Dating a Functional Alcoholic 

A functional alcoholic may seem fine on the outside, but this does not mean they are not experiencing personal or business-related issues. Being in a relationship with a high functioning alcoholic can bring severe psychological and emotional damage to someone.

Friend of a Functional Alcoholic

Friends and people close to a functional alcoholic can also experience problems with the relationship. Friends and family members may develop mental health issues from dealing with a high-functioning alcoholic.

Children of a Functional Alcoholic 

High alcohol consumption can have a profound psychological impact on children. Alcohol addiction can make a child’s upbringing more complex and painful than other kids’ experiences.

A child who grows up watching their parent’s addiction unfold may not understand or be able to engage in normal behavior. They may develop self-esteem problems or feel different from others because of the way they were raised.

How to Manage Relationships with a High-Functioning Alcoholic

There are various ways to manage relationships with high-functioning alcoholics:

How to Help Your Loved One 

It can be challenging to watch someone you love struggle with substance use problems. If you are related to or are in a relationship with a functional alcoholic, there are resources you can give to them that can help them reach lifelong recovery.

These resources may be as close as their local doctor’s office or include addiction treatment facilities or peer groups. These resources all may be effective in an individual’s aim to reduce or stop their unhealthy drinking behaviors.

Peer support or self-help groups can be valuable in reducing or stopping heavy drinking problems and can improve a person’s health and emotional well-being. 

Alcoholics Anonymous (AA) is a twelve-step fellowship providing meetings globally to help people stop drinking.6 SMART Recovery is a peer support group that promotes abstinence by applying evidence-based principles in meetings.7 Women for Society helps women address emotional problems linked with a drinking problem.8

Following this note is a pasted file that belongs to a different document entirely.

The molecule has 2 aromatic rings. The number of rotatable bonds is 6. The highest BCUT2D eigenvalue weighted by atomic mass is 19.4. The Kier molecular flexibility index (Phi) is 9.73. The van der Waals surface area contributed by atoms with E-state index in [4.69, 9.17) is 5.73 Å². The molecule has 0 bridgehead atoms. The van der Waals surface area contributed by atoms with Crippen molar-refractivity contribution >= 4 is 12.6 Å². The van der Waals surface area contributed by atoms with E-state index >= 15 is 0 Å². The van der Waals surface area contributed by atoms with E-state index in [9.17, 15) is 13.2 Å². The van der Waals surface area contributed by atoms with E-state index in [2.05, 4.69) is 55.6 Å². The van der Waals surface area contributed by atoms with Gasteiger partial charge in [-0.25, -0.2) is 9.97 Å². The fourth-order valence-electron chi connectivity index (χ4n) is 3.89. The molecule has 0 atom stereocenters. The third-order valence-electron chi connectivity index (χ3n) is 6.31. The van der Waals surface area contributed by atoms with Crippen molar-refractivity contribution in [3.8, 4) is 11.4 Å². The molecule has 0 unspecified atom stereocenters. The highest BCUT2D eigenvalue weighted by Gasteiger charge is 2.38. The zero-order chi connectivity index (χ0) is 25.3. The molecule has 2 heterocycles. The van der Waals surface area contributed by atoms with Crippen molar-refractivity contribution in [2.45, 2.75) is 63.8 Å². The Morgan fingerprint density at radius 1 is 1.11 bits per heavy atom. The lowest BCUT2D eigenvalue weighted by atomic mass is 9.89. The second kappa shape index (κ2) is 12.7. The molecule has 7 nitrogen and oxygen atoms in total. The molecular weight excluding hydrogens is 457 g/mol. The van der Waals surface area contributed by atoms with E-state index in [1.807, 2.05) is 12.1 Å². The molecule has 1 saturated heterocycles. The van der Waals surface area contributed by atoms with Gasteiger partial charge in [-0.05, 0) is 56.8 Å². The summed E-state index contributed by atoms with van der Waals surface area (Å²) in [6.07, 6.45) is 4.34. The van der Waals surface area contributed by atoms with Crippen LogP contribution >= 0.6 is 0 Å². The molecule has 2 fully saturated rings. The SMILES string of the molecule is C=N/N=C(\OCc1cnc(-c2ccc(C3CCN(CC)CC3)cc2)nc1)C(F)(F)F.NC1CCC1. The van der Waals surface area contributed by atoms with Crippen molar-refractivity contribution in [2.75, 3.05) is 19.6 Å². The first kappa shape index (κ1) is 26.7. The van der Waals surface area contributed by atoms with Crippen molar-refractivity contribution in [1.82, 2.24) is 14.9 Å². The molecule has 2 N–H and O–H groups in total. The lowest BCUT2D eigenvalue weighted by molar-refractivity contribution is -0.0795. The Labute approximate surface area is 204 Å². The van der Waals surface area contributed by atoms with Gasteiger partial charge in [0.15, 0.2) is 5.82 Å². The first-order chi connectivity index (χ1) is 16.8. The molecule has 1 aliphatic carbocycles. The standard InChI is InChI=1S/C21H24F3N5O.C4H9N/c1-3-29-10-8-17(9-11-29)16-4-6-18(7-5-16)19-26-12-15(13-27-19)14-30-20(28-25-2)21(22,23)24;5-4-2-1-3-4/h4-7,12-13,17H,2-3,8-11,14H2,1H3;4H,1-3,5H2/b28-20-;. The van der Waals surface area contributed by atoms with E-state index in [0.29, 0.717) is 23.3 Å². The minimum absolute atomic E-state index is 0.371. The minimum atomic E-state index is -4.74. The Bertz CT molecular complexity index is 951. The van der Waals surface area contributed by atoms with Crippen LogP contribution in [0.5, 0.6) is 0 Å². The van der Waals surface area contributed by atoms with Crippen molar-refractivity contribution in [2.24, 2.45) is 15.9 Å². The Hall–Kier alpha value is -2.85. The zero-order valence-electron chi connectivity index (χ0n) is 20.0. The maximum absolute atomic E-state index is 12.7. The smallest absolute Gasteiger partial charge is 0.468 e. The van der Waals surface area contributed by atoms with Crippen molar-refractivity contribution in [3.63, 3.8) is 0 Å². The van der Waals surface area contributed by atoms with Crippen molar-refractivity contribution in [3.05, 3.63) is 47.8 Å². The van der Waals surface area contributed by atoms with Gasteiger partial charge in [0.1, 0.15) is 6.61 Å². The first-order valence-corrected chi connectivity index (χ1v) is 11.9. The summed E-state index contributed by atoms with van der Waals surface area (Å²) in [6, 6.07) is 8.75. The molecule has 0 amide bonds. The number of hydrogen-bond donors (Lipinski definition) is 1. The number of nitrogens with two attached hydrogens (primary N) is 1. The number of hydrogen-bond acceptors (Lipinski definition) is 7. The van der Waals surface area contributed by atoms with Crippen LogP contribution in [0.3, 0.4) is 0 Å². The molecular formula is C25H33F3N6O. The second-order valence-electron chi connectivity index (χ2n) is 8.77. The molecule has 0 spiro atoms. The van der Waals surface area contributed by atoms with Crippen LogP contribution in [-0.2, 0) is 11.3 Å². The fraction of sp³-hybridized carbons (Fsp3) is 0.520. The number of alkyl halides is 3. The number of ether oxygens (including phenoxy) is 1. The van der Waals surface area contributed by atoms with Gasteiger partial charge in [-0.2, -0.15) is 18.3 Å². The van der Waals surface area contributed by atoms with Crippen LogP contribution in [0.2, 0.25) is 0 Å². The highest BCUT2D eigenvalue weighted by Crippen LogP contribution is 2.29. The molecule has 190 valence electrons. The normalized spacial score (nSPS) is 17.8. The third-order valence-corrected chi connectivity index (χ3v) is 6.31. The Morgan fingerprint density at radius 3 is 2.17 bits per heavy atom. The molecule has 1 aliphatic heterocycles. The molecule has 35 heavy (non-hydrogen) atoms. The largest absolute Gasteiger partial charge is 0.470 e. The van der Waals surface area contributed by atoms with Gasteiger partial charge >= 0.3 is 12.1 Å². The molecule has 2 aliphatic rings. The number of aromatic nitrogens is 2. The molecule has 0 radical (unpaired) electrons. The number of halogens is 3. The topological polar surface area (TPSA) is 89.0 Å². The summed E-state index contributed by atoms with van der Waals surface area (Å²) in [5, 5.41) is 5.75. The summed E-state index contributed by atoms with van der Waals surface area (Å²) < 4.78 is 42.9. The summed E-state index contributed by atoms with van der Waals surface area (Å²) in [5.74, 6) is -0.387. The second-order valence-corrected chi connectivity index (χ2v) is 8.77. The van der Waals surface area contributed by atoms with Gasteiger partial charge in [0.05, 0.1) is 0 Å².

An intervention can also help diagnose individuals with alcohol problems and encourage them to seek treatment and help. If performed early enough, it can help prevent further progression in the severity of their disease.

Early intervention may also stop the development of other alcohol-related mental disorders or negative health consequences.

What Not to Do

Many spouses, friends, and children of high-functioning alcoholics fall into the trap of codependency. During codependency, friends and family members of high-functioning alcoholics protect the individual suffering from alcoholism from the negative consequences of the disease.

Friends and family members sacrifice their own needs to maintain a sense of normalcy at home. Classic codependent behaviors include making excuses for a high-functioning alcoholic’s actions. For example, you might say that they are too sick to attend a party or gathering.

Other codependent behaviors include covering a high functioning alcoholics’ expenses. You may pay for traffic tickets, legal fees, or fines that the individual incurred. You may also hide the negative consequences of heavy drinking, such as cleaning up messes or washing ruined clothes before the individual is sober enough to see them.

It is essential not to fall into codependency to help the individual receive the help and treatment they need instead of pretending that their alcohol problems do not exist.

How to Find Support Groups 

It can be challenging having a functional alcoholic in your life. Al-Anon is an example of a support group for the friends and families of individuals suffering from alcoholism. 

Al-Anon is a mutual support group for people whose lives have been affected by another person’s drinking habits.9 By sharing experiences and applying the Al-Anon principles, friends and families of high functioning addicts can bring positive changes to their unique situations. This is whether or not their loved one admits a drinking problem or seeks help.